Financial Issues – How You Can Be Debt Free, Part 2.

  
Financial Issues – How You Can Become Debt Free, Part 2.
In part 1, I introduced the topic, made general statements of principle and shared a life defining experience for me, shaped by my Mum. Today, we want to examine tips that should keep you debt free.
By the way, if you are yet to receive my replies to your questions it must be because your correspondence details for reply are not quite right. You may wish to take another look and resend.
Now, there are several definitions for debt, but my personal definition is simple: By their nature, debts are losses acquired ahead of income! Losses because they are more than the income that comes in. Look at the definition again and you will discover my first tip.
(1) Never spend more than you can bring in! Simple right? Don’t count on it! Let’s do a small test. Your income is, let’s say, N150,000 (One Hundred and Fifity Thousand Naira only) per month. After deducting for essentials and running cost, let’s say you have a disposable income of 30% which is N45,000 (Forty five thousand Naira only). What do you do with this? I bet the reaction of some would not be to keep this locked up in savings or investment. More people than I can remember who I have counseled on finance confessed that at the end of the day, this ‘extra’ gets spent – on what they cannot even recall!
So, if you see this disposable income as just that – something expendable, then automatically remove the covering you have to weather the storm of any emergency spending that may arise. Adopt the principle that no income is disposable but extras must be banked!
(2) Never enter into a market (super or otherwise!) without a shopping list. Research has shown that any shopper who does this ends up spending about a third more than is really required! See, entering a market with a shopping list suggests that you already have an idea of how much you really need to buy and spend; and you have no business been in that market if you had not made a list! Why? A lot of impulsive purchases happen from the ‘innocent’ venture of browsing in malls and supermarket! And you end up spending more time than required. So, discipline yourself by making a list and sticking to it. You will cut down on your expenses by at least 30%. I saw my mum do this time and time again, and she corralled my sister and I to make those lists! No wonder it has never left me.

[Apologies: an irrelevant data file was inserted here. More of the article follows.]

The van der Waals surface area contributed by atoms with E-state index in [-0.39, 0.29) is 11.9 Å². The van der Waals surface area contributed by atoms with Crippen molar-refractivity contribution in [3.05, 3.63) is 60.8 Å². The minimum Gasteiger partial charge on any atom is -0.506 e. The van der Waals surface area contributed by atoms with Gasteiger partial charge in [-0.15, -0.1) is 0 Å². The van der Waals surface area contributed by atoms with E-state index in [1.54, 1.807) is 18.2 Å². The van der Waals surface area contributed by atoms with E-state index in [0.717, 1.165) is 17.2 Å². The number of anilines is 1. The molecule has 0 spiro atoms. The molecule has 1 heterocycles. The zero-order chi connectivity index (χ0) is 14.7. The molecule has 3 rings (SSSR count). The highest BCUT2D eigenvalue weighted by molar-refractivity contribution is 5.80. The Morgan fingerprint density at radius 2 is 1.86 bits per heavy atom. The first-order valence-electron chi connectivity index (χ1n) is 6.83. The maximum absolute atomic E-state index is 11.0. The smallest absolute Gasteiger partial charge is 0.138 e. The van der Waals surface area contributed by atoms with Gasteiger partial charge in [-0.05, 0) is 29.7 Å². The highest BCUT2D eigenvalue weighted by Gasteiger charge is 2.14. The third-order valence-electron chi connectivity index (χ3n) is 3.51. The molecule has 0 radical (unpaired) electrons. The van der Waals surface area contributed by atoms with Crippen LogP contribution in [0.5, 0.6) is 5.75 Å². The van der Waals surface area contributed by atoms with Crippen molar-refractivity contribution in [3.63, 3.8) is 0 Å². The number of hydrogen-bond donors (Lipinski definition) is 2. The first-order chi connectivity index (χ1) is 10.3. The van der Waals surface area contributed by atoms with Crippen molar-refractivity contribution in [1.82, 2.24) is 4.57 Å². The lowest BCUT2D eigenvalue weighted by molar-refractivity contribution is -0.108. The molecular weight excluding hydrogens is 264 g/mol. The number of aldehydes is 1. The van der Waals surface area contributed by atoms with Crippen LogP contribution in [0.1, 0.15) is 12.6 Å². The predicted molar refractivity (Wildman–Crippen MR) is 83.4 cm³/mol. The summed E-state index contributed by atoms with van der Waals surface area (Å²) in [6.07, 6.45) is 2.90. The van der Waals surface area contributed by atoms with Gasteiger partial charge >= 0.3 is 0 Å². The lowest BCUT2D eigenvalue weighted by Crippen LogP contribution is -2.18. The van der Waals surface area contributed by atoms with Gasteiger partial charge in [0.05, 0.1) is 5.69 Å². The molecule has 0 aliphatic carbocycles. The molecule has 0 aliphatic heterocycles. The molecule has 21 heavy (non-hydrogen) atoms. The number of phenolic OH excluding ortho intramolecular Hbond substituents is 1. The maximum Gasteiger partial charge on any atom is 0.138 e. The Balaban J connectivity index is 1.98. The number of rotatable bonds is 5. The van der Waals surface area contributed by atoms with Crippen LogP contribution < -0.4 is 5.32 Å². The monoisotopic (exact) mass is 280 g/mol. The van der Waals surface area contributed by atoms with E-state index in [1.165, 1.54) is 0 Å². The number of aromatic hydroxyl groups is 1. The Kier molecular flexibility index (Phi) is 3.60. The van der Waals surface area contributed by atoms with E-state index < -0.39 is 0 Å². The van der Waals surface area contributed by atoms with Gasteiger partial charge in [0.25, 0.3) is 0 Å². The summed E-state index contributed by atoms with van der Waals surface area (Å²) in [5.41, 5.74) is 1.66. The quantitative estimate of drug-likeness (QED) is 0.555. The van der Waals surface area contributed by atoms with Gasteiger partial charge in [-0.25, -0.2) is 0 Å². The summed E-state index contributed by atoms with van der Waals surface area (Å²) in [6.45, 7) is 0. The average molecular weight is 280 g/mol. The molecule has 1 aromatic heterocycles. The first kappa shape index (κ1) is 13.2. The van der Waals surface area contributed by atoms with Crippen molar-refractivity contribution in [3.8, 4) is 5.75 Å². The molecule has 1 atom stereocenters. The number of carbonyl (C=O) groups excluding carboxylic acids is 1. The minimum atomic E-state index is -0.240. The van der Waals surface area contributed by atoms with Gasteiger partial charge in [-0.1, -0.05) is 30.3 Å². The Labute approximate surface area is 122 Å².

An interesting aside on making a shopping list is that many times I end up buying less than I have written down. For reasons I have not yet fathomed, I just discover that I could even do without some things on my list! Has his happened to you before?
(3) Do a direct debit for savings or investment. A wise tip is to pay yourself first out of every income that you get in. The easiest way to do this is to open a savings/investment account and do a standing order to deduct a percentage of every income straight into such account. Now, this does 2 things for you immediately. First, it grows a safety net for emergencies and/or investment; second, it gives you peace of mind that you are not vulnerable. This cannot be quantified because your mind has leverage that would allow you move on and think more of how to improve your finances.
(4) Do not borrow for consumables. Now, it is practically impossible to do some kinds of business without resorting to funding because of the vast capital outlays involved. 
However, as a private legal practitioner who is privileged to work for financial institutions, one thing I have discovered over the years is that loans and overdrafts easily go bad when same is utilized for consumables.